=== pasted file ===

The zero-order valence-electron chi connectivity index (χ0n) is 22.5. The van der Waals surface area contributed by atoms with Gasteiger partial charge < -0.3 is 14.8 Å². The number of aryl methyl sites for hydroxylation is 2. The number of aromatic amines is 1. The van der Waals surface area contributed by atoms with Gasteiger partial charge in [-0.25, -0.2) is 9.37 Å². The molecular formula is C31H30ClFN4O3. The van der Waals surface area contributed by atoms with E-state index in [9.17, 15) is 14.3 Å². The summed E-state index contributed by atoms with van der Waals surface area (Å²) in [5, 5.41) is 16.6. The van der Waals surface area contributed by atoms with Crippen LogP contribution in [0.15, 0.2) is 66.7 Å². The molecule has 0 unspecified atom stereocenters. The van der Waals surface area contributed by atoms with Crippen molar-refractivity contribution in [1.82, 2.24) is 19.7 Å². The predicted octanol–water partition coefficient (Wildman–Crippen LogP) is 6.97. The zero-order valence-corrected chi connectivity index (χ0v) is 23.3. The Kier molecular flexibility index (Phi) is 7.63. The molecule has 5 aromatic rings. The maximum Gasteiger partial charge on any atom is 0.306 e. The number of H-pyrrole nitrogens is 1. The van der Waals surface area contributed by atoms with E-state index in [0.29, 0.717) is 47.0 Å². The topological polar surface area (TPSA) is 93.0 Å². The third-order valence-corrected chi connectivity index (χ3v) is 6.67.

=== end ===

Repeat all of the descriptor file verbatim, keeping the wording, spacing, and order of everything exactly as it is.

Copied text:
The zero-order valence-electron chi connectivity index (χ0n) is 22.5. The van der Waals surface area contributed by atoms with Gasteiger partial charge < -0.3 is 14.8 Å². The number of aryl methyl sites for hydroxylation is 2. The number of aromatic amines is 1. The van der Waals surface area contributed by atoms with Gasteiger partial charge in [-0.25, -0.2) is 9.37 Å². The molecular formula is C31H30ClFN4O3. The van der Waals surface area contributed by atoms with E-state index in [9.17, 15) is 14.3 Å². The summed E-state index contributed by atoms with van der Waals surface area (Å²) in [5, 5.41) is 16.6. The van der Waals surface area contributed by atoms with Crippen LogP contribution in [0.15, 0.2) is 66.7 Å². The molecule has 0 unspecified atom stereocenters. The van der Waals surface area contributed by atoms with Crippen molar-refractivity contribution in [1.82, 2.24) is 19.7 Å². The predicted octanol–water partition coefficient (Wildman–Crippen LogP) is 6.97. The zero-order valence-corrected chi connectivity index (χ0v) is 23.3. The Kier molecular flexibility index (Phi) is 7.63. The molecule has 5 aromatic rings. The maximum Gasteiger partial charge on any atom is 0.306 e. The number of H-pyrrole nitrogens is 1. The van der Waals surface area contributed by atoms with E-state index in [0.29, 0.717) is 47.0 Å². The topological polar surface area (TPSA) is 93.0 Å². The third-order valence-corrected chi connectivity index (χ3v) is 6.67.